Tuesday, October 03, 2023  |



Gabriel Muratalla wants to take Edwin Rodriguez to school tonight in Atlanta

Photo by Mikey Williams/Top Rank
Fighters Network

Gabriel Muratalla has a daily objective in his classroom as what his students need to learn.

Muratalla’s objective tonight in the boxing ring is pretty simple: Won and do so impressively.

The unbeaten Muratalla will face Edwin Rodriguez at the Overtime Elite Arena in Atlanta, Georgia. The six-round bantamweight bout will precede the main event bout between junior featherweights Elijah Pierce and Mike Plania. Both fights will stream live on DAZN (7:30 p.m. ET/ 4:30 p.m. PT).

Tonight’s card on DAZN will be the debut of the Overtime Boxing series, which will run on four consecutive Fridays in August. Overtime is best known for its basketball league, featuring top high school and collegiate-age players.

Muratalla (9-0, 5 knockouts) last fought on January 28, knocking out Michael Nielsen in the third round. He is trained by Robert Garcia in Riverside, California, where he trains along and spars some of the best fighters in the sport.

“Preparation for this fight has been amazing, sparring Jesse ‘Bam’ Rodriguez, Joshua Franco, (unbeaten prospect) Arturo Cardenas, and many more,” Muratalla told The Ring late Wednesday night. “Training and conditioning non-stop, feeling the strongest I’ve ever felt, physically and mentally.

“Also knowing my opponent is a tough veteran, I’ve gotten ready as if it were a 12-round fight. I know it’s going to be a hard fight, but my style will work its way and make it the fight I want it to be. I will come out victorious.”

The 29-year-old fought a handful of times inside ‘The Bubble’ in Las Vegas during the COVID-19 pandemic, winning each fight by knockout or decision.

Muratalla is the older brother of unbeaten lightweight contender Raymond Muratalla, who is ranked No. 10 by The Ring at 135 pounds. Both have excelled with Garcia as their trainer, and could continue to see their stock grow in their respective weight class.

“I’ve always enjoyed training with my brother,” said Muratalla, who resides in nearby Fontana. “I honestly can’t imagine training without him. We definitely push each other to our limits. We are also competitive, so we do try to beat records and such, when it comes to working out and training. Having my sibling definitely pushes me more than training solo, so I feel I have a gain in my camp with just that (in) itself.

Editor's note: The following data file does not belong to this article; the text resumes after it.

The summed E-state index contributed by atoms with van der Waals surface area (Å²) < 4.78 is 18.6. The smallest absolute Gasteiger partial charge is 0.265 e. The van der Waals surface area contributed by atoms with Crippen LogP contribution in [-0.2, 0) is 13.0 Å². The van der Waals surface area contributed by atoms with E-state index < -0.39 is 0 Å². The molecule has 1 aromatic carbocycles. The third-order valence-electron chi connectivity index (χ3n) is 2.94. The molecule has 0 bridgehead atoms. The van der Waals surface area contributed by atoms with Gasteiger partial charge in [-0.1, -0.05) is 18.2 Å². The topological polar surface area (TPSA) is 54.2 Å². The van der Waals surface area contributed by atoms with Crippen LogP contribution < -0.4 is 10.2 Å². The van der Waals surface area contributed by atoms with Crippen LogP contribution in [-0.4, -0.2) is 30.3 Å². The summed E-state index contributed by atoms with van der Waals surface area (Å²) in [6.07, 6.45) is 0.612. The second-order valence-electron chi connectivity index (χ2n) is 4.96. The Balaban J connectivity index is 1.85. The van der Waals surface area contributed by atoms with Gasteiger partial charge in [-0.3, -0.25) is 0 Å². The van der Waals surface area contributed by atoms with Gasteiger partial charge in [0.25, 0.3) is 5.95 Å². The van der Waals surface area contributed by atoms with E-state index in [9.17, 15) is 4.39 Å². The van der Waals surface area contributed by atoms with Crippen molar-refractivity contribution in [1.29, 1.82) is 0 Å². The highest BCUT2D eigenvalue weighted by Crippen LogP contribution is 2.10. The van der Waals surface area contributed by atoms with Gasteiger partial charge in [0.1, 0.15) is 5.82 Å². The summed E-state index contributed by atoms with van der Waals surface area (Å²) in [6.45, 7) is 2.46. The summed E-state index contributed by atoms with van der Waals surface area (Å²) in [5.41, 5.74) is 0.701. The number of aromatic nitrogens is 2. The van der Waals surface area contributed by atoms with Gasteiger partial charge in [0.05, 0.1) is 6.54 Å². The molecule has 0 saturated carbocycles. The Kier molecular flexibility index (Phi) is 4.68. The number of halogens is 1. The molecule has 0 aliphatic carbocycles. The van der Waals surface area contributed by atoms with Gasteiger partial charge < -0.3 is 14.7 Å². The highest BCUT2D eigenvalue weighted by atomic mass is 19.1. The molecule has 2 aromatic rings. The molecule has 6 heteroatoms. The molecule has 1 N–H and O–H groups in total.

“Training at Robert Garcia’s gym is amazing. The training and sparring there is actually insane. Elite fighters are always there and there’s so much sparring, especially during camp. Robert being my manager (has been) a great decision we have made, not only because he is a legend, but he also knows exactly what he is doing while being the most humble gentleman ‘til this day to me. My father is my trainer and I’m blessed for that because it’s learning everyday for me, no days off.”

Muratalla spent time in the classroom in middle schools before becoming a preschool teacher in nearby Rancho Cucamonga. A typical day is running in the morning, educating students during the day, and training at Garcia’s gym or his home gym.

Over the last couple of years, Muratalla has balanced his life between being an educator and prizefighter. He holds out hope he will contend at 115 pounds, but is open to also contending at 118 pounds.

Muratalla understands the difficult challenges that await in the ring as he continues going up the ladder of success, but enjoys the fruits of educating students in the classroom.

“I feel my students are too young to understand that I punch people professionally although my coworkers love my career. They’re always amazed (that) my happy self was a professional boxer. They always supported me through school and boxing and that also gave me motivation to continue my passion for boxing. I also never told the parents of the children that I did boxing because I felt they would look at me differently or think boxing is too rough. To find out some parents actually found out through some of my televised fights and were actually supportive was amazing.

“It’s summer break so I have set up my own boxing school in my backyard and have private training classes with students or clients.

“I want to make a statement that I’m a preschool teacher who can fight. I will show that my skills are different and that they are up there with elite fighters. I will be teaching lessons in that ring.”


Francisco A. Salazar has written for The Ring since October 2013 and has covered boxing in Southern California and abroad since 2000. Francisco also covers boxing for the Ventura County (California) Star newspaper. He can be reached at [email protected]